A Few Rides in With the Omata One Cycling Computer Aug 28, 2017

Ever since Brian Vernor first told me about Omata and consequently, seeing their Kickstarter begin last year, I was intrigued by their unique cycling computer. I, like many people, still wear a wrist watch, in an era when we are constantly glued to our phones or laptops. Let’s be honest, a classic watch is a luxury item. We don’t need it to function in today’s world, yet many people still use them, even when there are loads of “tech” watches on the market, there’s something comforting about an analog face. Personally, I’m not against GPS watches like my Suunto, yet I would never wear an Apple Watch, or any other square and super tech-looking watches. Perhaps that’s what drew me to the Omata.

Its design aesthetic and m.o. appealed to me. The data is presented in an analog, almost static interface, with the most notable visible change being the speedometer hand. All other functions move so slowly on the face that you really spend more time looking at the road and less at the computer, another gripe I have with instantaneous cycling GPS devices – there’s just too much information being displayed, or flashing simultaneously – they’re distracting. My read on the Omata One, after a few rides, is that it is as luxurious as a wrist watch, yet completes the aesthetic of a bike, rather than competes with it. Expect a full review once I log more miles with this device, I was just so intrigued by it that I had to post something in the interim. If you’re interested in pre-ordering, or just reading more about the One, head to Omata.

  • Area45

    I think this would be perfect on a classic rando bike. They look great.

    • That’s for sure, even with fenders!

      • Area45

        Send me one to demo once I get the fenders done! haha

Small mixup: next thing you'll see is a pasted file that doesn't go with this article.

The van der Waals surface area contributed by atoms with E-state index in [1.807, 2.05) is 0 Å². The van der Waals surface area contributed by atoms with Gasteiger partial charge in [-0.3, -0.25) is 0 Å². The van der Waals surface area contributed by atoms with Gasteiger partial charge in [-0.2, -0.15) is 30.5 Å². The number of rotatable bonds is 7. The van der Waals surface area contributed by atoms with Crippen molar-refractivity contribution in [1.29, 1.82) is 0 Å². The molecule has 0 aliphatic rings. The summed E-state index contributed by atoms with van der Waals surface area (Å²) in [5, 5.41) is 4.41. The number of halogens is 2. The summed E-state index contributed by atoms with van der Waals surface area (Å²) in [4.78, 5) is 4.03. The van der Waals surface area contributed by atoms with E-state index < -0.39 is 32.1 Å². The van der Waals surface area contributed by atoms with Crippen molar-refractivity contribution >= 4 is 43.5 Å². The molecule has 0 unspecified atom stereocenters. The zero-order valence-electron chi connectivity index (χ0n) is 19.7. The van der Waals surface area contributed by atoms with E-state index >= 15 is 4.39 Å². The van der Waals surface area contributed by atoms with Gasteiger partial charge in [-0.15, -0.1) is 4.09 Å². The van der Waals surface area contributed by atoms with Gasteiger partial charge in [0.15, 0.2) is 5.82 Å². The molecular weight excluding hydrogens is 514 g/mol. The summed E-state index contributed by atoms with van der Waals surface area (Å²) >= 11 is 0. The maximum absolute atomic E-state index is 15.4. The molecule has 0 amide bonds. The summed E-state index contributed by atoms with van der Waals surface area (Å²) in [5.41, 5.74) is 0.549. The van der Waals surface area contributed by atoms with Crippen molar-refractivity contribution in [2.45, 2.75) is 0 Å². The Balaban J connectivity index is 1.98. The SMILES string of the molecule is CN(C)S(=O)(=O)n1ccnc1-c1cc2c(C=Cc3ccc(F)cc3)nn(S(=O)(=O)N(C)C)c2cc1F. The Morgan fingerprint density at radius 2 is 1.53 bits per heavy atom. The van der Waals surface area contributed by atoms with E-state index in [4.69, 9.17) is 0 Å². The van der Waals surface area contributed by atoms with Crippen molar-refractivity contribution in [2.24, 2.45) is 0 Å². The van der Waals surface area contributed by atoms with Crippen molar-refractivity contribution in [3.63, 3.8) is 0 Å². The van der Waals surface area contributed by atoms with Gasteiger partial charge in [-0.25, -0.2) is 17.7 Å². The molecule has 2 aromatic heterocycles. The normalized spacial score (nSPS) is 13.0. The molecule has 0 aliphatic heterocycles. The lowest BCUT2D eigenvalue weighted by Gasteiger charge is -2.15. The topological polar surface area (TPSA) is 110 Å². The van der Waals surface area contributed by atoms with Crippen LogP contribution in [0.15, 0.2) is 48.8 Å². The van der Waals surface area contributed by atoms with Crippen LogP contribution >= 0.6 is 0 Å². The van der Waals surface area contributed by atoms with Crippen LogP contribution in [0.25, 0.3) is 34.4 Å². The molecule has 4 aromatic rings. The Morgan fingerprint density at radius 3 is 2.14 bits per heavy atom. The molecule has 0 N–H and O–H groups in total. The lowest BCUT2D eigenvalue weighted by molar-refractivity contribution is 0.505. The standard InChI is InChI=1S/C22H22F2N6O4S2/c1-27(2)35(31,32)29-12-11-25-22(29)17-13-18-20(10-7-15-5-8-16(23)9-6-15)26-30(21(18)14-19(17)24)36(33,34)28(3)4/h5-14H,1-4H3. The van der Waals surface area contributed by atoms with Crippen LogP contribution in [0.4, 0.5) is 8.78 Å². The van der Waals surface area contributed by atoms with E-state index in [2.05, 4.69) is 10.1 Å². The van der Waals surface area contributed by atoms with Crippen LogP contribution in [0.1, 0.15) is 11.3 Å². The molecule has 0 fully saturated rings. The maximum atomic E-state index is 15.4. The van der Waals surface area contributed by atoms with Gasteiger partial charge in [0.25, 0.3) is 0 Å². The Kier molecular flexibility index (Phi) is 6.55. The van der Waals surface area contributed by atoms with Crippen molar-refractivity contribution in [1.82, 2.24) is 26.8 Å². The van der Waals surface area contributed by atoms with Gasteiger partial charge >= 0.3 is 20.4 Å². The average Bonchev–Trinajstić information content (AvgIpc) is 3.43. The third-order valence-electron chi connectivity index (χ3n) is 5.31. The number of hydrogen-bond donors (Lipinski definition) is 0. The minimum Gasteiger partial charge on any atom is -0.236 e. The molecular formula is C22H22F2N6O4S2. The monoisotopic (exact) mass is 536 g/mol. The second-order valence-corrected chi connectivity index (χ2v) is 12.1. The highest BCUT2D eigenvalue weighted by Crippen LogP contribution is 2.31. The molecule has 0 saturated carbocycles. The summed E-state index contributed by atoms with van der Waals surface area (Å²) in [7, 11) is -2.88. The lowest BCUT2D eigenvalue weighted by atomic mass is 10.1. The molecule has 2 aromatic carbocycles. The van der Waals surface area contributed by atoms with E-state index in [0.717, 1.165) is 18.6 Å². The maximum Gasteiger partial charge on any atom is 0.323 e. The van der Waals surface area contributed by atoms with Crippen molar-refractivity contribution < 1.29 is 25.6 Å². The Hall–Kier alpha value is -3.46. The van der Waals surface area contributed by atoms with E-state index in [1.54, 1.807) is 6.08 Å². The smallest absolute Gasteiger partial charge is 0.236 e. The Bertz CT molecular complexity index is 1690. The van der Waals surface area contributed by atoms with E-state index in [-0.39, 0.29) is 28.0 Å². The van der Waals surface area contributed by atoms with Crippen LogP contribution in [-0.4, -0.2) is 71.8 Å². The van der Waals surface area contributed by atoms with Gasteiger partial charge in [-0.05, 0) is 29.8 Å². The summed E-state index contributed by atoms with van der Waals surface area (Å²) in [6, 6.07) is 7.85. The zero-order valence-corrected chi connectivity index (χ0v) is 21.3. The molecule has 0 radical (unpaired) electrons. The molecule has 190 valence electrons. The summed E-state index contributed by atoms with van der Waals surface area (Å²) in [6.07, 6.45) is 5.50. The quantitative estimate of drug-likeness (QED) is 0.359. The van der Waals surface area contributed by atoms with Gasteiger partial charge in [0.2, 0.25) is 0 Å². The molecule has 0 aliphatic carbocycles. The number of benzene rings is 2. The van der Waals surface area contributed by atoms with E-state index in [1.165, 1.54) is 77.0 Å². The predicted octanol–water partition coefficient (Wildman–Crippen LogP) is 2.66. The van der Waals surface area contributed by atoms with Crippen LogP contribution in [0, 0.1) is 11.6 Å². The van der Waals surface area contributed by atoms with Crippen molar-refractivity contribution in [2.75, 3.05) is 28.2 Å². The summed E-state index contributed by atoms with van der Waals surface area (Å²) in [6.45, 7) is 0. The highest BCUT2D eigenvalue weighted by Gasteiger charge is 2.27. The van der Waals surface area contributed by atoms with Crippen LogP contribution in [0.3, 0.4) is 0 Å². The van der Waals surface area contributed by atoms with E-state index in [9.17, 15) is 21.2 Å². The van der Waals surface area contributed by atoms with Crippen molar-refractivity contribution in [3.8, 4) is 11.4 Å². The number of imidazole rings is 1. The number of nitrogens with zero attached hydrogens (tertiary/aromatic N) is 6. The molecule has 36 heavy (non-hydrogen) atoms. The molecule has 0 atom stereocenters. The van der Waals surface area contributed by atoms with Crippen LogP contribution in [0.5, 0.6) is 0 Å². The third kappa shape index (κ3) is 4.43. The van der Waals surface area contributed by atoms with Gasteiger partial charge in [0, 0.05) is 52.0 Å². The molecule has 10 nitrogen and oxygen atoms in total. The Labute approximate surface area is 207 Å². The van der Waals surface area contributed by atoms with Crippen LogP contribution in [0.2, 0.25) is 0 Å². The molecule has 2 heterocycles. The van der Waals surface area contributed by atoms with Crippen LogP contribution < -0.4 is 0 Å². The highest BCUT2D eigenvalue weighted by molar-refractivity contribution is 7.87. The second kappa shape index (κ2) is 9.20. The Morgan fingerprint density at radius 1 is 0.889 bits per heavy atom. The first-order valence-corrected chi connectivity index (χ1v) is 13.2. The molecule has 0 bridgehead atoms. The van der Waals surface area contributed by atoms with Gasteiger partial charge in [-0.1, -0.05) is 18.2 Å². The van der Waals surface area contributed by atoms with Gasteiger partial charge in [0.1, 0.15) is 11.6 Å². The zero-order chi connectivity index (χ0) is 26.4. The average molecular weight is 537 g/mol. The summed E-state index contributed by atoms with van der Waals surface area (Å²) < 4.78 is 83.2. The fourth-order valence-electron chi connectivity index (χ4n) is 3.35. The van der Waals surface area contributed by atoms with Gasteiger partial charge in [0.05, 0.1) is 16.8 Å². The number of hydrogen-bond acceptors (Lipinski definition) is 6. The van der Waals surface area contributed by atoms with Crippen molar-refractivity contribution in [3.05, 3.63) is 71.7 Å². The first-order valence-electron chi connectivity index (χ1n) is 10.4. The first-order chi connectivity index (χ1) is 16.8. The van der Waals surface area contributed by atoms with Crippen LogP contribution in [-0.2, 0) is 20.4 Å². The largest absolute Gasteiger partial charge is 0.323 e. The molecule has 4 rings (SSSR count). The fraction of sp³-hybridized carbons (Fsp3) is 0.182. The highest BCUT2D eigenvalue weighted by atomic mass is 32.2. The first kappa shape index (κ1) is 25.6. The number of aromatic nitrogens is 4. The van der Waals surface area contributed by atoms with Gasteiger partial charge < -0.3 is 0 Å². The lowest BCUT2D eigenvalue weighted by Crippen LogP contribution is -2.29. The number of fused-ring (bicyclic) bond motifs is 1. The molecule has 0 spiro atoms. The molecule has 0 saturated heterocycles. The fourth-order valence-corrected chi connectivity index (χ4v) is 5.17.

• You’re more than welcome to use this while I’m out of town next week!

    • AlTilleythebum

      When the price comes down I’d love one for my vintage road bike, but it will need a shim for 26.0 bars. (Not that a shim is hard to make, but just FYI.)

  • Dobry

    This looks so cool and I imagine it’s a pleasure to use. I love the idea of knowing the basics without having all this data compete with your ride or (in busier areas) your awareness of other road users. That being said, I’m not sure if, having made it for many years post ride computer, I’d be willing to drop $550 for “nice to have” info. But I could definitely see a market for this. I like the way these folks think and I hope they do well.

  • Sublime by Default

    This product is too much for my budget and needs, but it looks so damn good I may cut out a photo and stick it on my handlebar.

  • Nate-o

    Looks great! So $$! Bad name for the Japanese market — お股。

    • the translation is a little different and in Japan those little differences mean a lot. haha

    • caliente

      oh gosh!

  • Jan Kreuels

    FYI: there’s a swiss company that has developed a similar thing (also launched via kickstarter) http://www.moskitowatch.com/

  • Peter Chesworth

    Just a lovely bit of kit. It also avoids having too much functionality and stuff that is never used.

  • Daniel Smith

    I totally agree about the wrist watch. I wear my Alessi Record everyday. It’s clean and simple and does exactly what I need it to do. Maybe someday I’ll get a Shinola watch instead of a new bike. Also, the Omata is putting off a real vintage sports car / plane aesthetic that I really like!

  • walshy4president

    If Dieter Rams designed a cycling computer. A beauty!

  • breed007

    Looks cool but I wouldn’t be willing to give up my Garmin’s navigation features. I’d be happy to get rid of all the virtual partner stuff flashing up on the screen though…

    • I use Galileo, a free app that runs on airplane mode and has been way more accurate than cycling computers in the past, plus it lists gas stations, food stops and other essential route planning features.

      • caliente

        You should do a piece about Galileo. Sounds interesting!

  • Smithhammer

    If you ride and don’t Strava/social media the shit out of it, did it really happen?

  • Can’t afford but can appreciate. A thing of beauty.